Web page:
The Pittsburgh Steelers have a long history of smash-mouth football dating back to before they ever won their first Super Bowl.
It was a hard task to actually rank all of the great running backs that have ever played for the Steelers. When ranking them, I tried to look at more than just how many yards a player had in his career and if he played his prime years with the Steelers or with other teams.
All in all, I look forward to seeing everyone’s opinion about how well I did ranking these players.
Career (only with Steelers): 3,989 yards, 20 TDs
At 220 pounds, Frank Pollard was one in a long line of big backs for the Pittsburgh Steelers in their history.
He played his entire nine-season career with the Steelers and is currently fifth all-time in rushing for the Steelers.
Pollard was a solid back for the Steelers, and had his best season in 1985 when he rushed for 991 yards and three touchdowns with 250 receiving yards.
I was tempted to put fellow power back Barry Foster at this spot instead of Pollard; however, Foster could never stay healthy and only had one really good season.
Career (only with Steelers): 3,965 yards, 25 TDs
Richard John Hoak was selected by the Steelers in seventh round of the 1961 NFL draft and played his entire 10-year career in Pittsburgh.
Hoak had an impressive career with the Steelers, leading the team three years in rushing along with throwing in 1,452 receiving yards and eight touchdowns. He retired in 1970 as Pittsburgh’s No. 2 all-time leading rusher.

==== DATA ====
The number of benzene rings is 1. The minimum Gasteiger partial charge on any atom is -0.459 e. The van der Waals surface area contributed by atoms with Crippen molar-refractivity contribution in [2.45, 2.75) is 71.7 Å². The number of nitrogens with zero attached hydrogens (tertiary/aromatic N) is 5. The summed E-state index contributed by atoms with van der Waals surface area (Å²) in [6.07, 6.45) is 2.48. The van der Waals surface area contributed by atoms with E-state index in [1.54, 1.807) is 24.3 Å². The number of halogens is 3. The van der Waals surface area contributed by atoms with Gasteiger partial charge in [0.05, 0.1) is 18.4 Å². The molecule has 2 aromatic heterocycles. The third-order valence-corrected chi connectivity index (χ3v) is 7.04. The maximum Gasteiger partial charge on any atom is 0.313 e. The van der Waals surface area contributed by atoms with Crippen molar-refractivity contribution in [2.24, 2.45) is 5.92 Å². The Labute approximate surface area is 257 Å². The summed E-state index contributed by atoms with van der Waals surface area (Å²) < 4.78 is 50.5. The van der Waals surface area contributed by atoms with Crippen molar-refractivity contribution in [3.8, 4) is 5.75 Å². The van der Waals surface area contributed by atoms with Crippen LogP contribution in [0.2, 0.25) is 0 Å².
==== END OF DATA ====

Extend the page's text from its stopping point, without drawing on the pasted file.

He is probably best known nowadays for being the longest-tenured coach in Steelers history, as he retired in 2007 after 45 years with the Steelers (35 as a coach, 10 as a player).
During his tenure as coach, the Steelers had rushed for over 30,000 yards as a team, which no other team did in that time period, and led the league in rushing three times.
Career: 3,139 yards, 21 TDs
With Steelers: 3,115 yards, 21 TDs
People forget that Merril Hoge was a pretty good back for the Steelers before becoming an ESPN analyst in 1995.
Hoge was drafted in the 10th round of the 1987 draft and played seven of his eight NFL seasons with the Steelers. He led the Steelers in rushing and receiving yards in four of his first five seasons with the team, and actually set the Steelers record for receptions by a running back in his third year.
Hoge is also one of two running backs in Steelers history to have back to back 100-yard games in the playoffs, the other being Franco Harris.
Since being forced to retire from the NFL because of concussions, Hoge has been diagnosed with and beat non-Hodgkins lymphoma to become a pretty good analyst, and I believe he deserves some recognition for the back that he was for the Steelers.
Career: 3,057 yards, 18 TDs
With Steelers: 1,504 yards, 10 TDs
“Bullet” Bill Dudley had a hall of fame career in the NFL; however, he only played three seasons with the Pittsburgh Steelers.
Drafted in the first round in the 1942 NFL draft by the Steelers, Dudley showed his potential and versatility as a rookie. In his first game he ran for a 55-yard touchdown, and in his second game he scored on a kickoff return for a touchdown en route to leading the Steelers in rushing and gaining all-league honors.